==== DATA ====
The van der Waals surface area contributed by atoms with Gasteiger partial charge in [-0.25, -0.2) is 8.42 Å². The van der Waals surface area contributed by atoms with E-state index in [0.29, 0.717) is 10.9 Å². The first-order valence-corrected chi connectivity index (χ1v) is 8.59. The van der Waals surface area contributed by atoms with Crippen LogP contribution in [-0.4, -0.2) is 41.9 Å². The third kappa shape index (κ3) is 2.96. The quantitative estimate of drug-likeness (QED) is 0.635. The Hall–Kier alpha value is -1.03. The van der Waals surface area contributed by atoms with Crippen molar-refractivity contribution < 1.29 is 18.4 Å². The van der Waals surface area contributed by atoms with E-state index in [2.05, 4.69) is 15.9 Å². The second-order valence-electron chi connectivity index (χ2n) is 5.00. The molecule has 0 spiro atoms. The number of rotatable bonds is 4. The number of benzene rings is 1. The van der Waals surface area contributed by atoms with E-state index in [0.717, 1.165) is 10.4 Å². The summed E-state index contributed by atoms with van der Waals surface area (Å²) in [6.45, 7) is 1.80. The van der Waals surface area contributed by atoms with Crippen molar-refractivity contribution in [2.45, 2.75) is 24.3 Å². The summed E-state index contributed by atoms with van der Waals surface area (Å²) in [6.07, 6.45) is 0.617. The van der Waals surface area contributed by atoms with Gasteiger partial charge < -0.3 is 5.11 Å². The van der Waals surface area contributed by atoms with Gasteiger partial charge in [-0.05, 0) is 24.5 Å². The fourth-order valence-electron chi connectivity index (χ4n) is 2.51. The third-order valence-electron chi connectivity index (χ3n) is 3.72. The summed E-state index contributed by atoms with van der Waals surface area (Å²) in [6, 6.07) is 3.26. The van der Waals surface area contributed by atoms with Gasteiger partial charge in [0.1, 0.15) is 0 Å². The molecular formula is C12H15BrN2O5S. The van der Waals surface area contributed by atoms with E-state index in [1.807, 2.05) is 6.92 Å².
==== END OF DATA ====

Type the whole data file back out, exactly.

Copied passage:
The van der Waals surface area contributed by atoms with Gasteiger partial charge in [-0.25, -0.2) is 8.42 Å². The van der Waals surface area contributed by atoms with E-state index in [0.29, 0.717) is 10.9 Å². The first-order valence-corrected chi connectivity index (χ1v) is 8.59. The van der Waals surface area contributed by atoms with Crippen LogP contribution in [-0.4, -0.2) is 41.9 Å². The third kappa shape index (κ3) is 2.96. The quantitative estimate of drug-likeness (QED) is 0.635. The Hall–Kier alpha value is -1.03. The van der Waals surface area contributed by atoms with Crippen molar-refractivity contribution < 1.29 is 18.4 Å². The van der Waals surface area contributed by atoms with E-state index in [2.05, 4.69) is 15.9 Å². The second-order valence-electron chi connectivity index (χ2n) is 5.00. The molecule has 0 spiro atoms. The number of rotatable bonds is 4. The number of benzene rings is 1. The van der Waals surface area contributed by atoms with E-state index in [0.717, 1.165) is 10.4 Å². The summed E-state index contributed by atoms with van der Waals surface area (Å²) in [6.45, 7) is 1.80. The van der Waals surface area contributed by atoms with Crippen molar-refractivity contribution in [2.45, 2.75) is 24.3 Å². The summed E-state index contributed by atoms with van der Waals surface area (Å²) in [6.07, 6.45) is 0.617. The van der Waals surface area contributed by atoms with Gasteiger partial charge < -0.3 is 5.11 Å². The van der Waals surface area contributed by atoms with Gasteiger partial charge in [-0.05, 0) is 24.5 Å². The fourth-order valence-electron chi connectivity index (χ4n) is 2.51. The third-order valence-electron chi connectivity index (χ3n) is 3.72. The summed E-state index contributed by atoms with van der Waals surface area (Å²) in [6, 6.07) is 3.26. The van der Waals surface area contributed by atoms with Gasteiger partial charge in [0.1, 0.15) is 0 Å². The molecular formula is C12H15BrN2O5S. The van der Waals surface area contributed by atoms with E-state index in [1.807, 2.05) is 6.92 Å².